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RESOURCE CENTER AND ARCHIVES

Decision in Jefferson Co. ‘bingo’ case; jury still out in federal vote-buying re-trialcomment (0)

February 23, 2012

By Sondra Washington


Once again, the Alabama court system has given gambling opponents a clear victory in the fight against so-called electronic bingo machines. This time, Jefferson County Circuit Judge Scott Vowell declared the gambling devices seized in “five consolidated civil forfeiture cases” to be slot machines and said “they do not play ‘bingo.’”

Attorney General Luther Strange called the Feb. 10 ruling a “decisive court victory.”

“The decision from Judge Vowell in Jefferson County Circuit Court marks a good day for the rule of law,” he said in a press release. “The court in a detailed analysis held that machines masquerading as electronic bingo are, in fact, illegal slot machines. Bingo operators have tried to create confusion in the law, but this ruling ends the nonsense. Only the traditional game commonly known as bingo is authorized by the Jefferson County bingo amendment, and slot machines cannot be used to play bingo.”  

Strange added that “the fundamental legal principles” underlying the ruling “apply not only to Jefferson County but [to] all counties subject to local bingo amendments.” He hoped the opinion would “serve as a warning” for current or would-be casino operators statewide.

While Jefferson County has a clear ruling in its gambling cases, it may be some time before the defendants in the federal vote-buying case know their fate. At press time, the re-trial was still in full swing with witnesses taking the stand to testify about their involvement in the plot to pass a massive gambling expansion bill in 2010.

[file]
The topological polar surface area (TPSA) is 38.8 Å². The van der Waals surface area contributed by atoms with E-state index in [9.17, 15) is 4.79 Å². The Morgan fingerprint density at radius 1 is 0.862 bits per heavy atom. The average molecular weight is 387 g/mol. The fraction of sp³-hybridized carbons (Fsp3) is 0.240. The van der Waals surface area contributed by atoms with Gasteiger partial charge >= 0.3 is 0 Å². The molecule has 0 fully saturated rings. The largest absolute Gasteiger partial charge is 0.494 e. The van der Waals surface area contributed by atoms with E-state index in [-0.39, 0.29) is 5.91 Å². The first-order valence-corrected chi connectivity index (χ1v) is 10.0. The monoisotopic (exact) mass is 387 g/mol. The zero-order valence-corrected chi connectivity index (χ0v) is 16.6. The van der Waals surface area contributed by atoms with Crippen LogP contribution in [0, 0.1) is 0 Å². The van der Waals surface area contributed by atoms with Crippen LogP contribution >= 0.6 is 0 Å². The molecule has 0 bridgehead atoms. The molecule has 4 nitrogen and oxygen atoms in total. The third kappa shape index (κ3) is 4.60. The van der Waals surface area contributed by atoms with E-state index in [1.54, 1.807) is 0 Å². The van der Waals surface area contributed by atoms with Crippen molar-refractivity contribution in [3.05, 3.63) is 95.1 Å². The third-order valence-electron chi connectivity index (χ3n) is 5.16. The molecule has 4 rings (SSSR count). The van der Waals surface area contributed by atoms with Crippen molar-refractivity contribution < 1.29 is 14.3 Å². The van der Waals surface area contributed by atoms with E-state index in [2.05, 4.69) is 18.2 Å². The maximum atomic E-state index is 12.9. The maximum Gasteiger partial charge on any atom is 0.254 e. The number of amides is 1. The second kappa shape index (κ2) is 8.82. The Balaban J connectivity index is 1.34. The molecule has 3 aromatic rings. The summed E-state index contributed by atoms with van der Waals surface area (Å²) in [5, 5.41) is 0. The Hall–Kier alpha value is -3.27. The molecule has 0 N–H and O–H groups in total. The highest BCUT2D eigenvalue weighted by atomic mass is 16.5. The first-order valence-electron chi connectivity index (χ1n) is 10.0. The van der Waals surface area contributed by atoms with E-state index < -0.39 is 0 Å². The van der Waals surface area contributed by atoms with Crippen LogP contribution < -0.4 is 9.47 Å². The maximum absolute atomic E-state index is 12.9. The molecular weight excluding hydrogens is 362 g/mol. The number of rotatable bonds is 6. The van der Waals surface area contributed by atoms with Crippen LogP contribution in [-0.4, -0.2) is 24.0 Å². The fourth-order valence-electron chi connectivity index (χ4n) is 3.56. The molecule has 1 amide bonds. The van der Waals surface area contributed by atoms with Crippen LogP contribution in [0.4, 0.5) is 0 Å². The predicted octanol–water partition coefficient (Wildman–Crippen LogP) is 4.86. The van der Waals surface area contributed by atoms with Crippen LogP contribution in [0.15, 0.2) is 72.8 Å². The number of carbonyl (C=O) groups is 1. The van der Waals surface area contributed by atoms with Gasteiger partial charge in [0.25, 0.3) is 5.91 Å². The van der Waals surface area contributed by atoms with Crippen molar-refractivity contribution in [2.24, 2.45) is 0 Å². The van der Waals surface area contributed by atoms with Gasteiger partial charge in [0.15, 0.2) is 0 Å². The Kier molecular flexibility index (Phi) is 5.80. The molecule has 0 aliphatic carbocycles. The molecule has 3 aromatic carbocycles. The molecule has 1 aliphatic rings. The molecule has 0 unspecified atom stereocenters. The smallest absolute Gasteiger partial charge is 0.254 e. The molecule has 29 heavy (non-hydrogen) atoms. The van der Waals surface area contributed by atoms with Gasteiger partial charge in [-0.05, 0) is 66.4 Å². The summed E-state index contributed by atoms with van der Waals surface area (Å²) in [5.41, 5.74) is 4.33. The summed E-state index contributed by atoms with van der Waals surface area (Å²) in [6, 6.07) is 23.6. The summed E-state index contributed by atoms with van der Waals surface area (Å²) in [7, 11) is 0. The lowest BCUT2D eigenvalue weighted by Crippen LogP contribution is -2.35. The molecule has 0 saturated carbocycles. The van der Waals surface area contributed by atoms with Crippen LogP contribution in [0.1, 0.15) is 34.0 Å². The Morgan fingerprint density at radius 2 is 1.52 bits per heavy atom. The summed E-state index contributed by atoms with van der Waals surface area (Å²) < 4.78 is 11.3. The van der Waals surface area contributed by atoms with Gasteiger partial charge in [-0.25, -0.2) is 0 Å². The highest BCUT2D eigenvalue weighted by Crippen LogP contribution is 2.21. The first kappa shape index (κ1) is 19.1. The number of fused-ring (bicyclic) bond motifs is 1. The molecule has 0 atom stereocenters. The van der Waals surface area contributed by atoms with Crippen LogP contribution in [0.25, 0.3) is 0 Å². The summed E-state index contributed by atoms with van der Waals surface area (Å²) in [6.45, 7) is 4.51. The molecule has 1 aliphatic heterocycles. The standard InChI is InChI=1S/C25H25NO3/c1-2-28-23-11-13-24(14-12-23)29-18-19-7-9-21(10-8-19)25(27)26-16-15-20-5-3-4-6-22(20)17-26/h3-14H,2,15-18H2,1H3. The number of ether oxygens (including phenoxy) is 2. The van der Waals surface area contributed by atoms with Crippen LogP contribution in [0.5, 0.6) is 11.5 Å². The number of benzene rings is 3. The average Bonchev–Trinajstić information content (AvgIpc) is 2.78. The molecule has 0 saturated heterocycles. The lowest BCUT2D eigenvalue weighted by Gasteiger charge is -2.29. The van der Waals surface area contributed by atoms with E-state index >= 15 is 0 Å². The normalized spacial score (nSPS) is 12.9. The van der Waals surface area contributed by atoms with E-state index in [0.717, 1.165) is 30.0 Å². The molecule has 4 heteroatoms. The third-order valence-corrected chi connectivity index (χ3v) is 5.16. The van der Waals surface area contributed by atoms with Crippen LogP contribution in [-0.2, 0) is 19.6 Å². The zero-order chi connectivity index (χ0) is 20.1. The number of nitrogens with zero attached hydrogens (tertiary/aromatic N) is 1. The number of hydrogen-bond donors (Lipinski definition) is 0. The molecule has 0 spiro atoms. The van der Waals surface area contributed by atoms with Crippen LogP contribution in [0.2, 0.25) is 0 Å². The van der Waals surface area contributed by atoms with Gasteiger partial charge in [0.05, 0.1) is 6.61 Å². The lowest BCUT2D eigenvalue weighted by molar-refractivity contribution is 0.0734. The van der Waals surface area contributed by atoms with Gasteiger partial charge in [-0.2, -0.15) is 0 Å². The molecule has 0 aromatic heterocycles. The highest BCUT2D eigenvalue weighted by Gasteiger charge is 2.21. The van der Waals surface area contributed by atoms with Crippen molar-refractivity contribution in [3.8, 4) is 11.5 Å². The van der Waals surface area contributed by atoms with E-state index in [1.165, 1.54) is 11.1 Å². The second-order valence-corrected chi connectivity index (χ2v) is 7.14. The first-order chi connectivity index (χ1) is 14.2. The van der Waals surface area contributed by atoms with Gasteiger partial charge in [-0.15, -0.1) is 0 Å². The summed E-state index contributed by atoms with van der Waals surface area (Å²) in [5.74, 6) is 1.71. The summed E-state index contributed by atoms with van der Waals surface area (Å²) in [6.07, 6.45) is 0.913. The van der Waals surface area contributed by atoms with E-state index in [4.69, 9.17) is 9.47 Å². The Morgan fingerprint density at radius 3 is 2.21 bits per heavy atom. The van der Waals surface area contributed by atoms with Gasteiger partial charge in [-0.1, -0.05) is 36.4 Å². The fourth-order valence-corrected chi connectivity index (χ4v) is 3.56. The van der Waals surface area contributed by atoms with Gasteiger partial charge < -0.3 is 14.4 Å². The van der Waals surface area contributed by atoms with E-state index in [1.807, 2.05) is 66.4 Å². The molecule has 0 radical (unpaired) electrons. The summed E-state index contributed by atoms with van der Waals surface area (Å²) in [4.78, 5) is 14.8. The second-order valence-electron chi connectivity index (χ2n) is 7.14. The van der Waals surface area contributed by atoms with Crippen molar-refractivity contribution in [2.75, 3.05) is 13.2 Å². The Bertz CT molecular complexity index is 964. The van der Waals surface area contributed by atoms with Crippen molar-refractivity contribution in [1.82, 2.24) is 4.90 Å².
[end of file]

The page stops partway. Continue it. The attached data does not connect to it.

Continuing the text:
Most recently, Houston County casino developer Ronnie Gilley testified that “electronic bingo machines were a ‘license to print money,’” according to The Birmingham News.

The News also reported that Gilley said he and VictoryLand owner Milton McGregor “discussed the need to work together” to get gambling legislation passed. McGregor is a defendant in the re-trial along with Sen. Harri Anne Smith, I-Slocomb; former Sen. Jim Preuitt, R-Talladega; former Sen. Larry Means, D-Attalla; lobbyist Tom Coker; and Country Crossing spokesman Jay Walker.

In related news, former Bamaco Bingo employees filed a lawsuit last year claiming they received no pay in the weeks leading up to the Fairfield bingo hall shutting down in summer 2011. The former workers then caused the hall to enter into involuntary bankruptcy in November 2011 in order to collect their wages. 

On Feb. 2, a judge ruled in favor of the former employees. The unpaid wages case ruling calls for Bamaco Bingo to pay a group of the former workers $14,000. A neutral trustee will be appointed to find money or other assets to pay off the debt.  

(Neisha Fuson contributed)

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